Research interests

My research aims at understanding how earthquakes appear in space and in time. Together with students and colleagues, we document Quaternary to Recent earthquakes, primarily along the Dead Sea Fault, using on-fault and off-fault palaeoseismic and archaeoseismic indicators. These include seismites, damaged archaeological sites, and historical records. In order to constrain the palaeo-earthquake magnitudes, local accelerations, and rupture types, sizes, and locations, we explore the physical processes that govern the formation of various types of seismites. We also use the anisotropy of magnetic susceptibility (AMS) for characterizing soft sediment deformation in seismites and in fault rocks.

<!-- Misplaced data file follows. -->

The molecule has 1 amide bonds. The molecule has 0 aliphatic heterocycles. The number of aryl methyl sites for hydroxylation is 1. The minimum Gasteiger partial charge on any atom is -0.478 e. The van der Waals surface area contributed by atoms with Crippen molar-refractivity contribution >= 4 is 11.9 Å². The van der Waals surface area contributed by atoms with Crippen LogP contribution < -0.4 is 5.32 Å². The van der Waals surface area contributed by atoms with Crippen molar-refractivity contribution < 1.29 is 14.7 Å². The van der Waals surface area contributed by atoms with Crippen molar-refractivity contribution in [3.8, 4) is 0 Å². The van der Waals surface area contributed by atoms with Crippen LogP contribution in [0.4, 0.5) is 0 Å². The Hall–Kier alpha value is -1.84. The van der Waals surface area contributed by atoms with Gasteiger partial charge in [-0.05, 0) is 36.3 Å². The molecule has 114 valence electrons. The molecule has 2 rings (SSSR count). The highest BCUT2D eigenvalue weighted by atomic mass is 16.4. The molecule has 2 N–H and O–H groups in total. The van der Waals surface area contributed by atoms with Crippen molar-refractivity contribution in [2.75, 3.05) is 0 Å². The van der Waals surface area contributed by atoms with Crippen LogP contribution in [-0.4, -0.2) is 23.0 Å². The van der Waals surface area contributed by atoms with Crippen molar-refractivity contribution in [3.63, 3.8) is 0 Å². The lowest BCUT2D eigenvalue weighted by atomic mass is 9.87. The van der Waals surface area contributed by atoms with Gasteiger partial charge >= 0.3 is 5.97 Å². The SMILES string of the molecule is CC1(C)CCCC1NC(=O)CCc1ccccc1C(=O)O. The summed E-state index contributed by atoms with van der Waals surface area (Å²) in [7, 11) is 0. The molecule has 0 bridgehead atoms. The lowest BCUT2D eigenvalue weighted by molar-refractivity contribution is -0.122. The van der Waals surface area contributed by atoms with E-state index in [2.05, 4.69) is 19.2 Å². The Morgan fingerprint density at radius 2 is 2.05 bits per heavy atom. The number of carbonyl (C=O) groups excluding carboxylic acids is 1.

I am also interested in the behavior of the Earth’s magnetic field and apply palaeomagnetism to solve tectonic questions. We document the secular variations and reversals in sediments and archaeological sites.



1989 The HUJI Institute of Earth Sciences Teddy Dicker Award.

1991 The Geological Society of Israel Peretz Grader Award.

2007 The Geological Society of Israel Raffi Freund Award.

2017 TAU Rector's Teaching Excellence Award.